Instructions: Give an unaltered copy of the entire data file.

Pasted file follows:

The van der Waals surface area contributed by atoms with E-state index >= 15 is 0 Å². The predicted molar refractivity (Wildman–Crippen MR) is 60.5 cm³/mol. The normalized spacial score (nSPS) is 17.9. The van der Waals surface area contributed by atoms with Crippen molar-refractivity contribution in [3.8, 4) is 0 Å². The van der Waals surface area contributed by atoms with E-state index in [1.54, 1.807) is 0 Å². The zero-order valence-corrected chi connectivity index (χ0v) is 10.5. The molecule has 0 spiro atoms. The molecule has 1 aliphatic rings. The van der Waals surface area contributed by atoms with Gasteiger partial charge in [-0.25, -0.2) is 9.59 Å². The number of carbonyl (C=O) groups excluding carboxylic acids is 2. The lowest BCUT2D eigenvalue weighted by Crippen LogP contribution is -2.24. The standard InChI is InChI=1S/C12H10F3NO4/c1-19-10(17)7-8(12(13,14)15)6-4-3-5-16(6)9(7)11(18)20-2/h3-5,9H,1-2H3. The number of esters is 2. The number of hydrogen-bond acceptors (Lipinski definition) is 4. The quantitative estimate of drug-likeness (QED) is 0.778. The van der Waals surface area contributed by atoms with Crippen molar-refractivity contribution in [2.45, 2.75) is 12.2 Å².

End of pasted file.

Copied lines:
The van der Waals surface area contributed by atoms with E-state index >= 15 is 0 Å². The predicted molar refractivity (Wildman–Crippen MR) is 60.5 cm³/mol. The normalized spacial score (nSPS) is 17.9. The van der Waals surface area contributed by atoms with Crippen molar-refractivity contribution in [3.8, 4) is 0 Å². The van der Waals surface area contributed by atoms with E-state index in [1.54, 1.807) is 0 Å². The zero-order valence-corrected chi connectivity index (χ0v) is 10.5. The molecule has 0 spiro atoms. The molecule has 1 aliphatic rings. The van der Waals surface area contributed by atoms with Gasteiger partial charge in [-0.25, -0.2) is 9.59 Å². The number of carbonyl (C=O) groups excluding carboxylic acids is 2. The lowest BCUT2D eigenvalue weighted by Crippen LogP contribution is -2.24. The standard InChI is InChI=1S/C12H10F3NO4/c1-19-10(17)7-8(12(13,14)15)6-4-3-5-16(6)9(7)11(18)20-2/h3-5,9H,1-2H3. The number of esters is 2. The number of hydrogen-bond acceptors (Lipinski definition) is 4. The quantitative estimate of drug-likeness (QED) is 0.778. The van der Waals surface area contributed by atoms with Crippen molar-refractivity contribution in [2.45, 2.75) is 12.2 Å².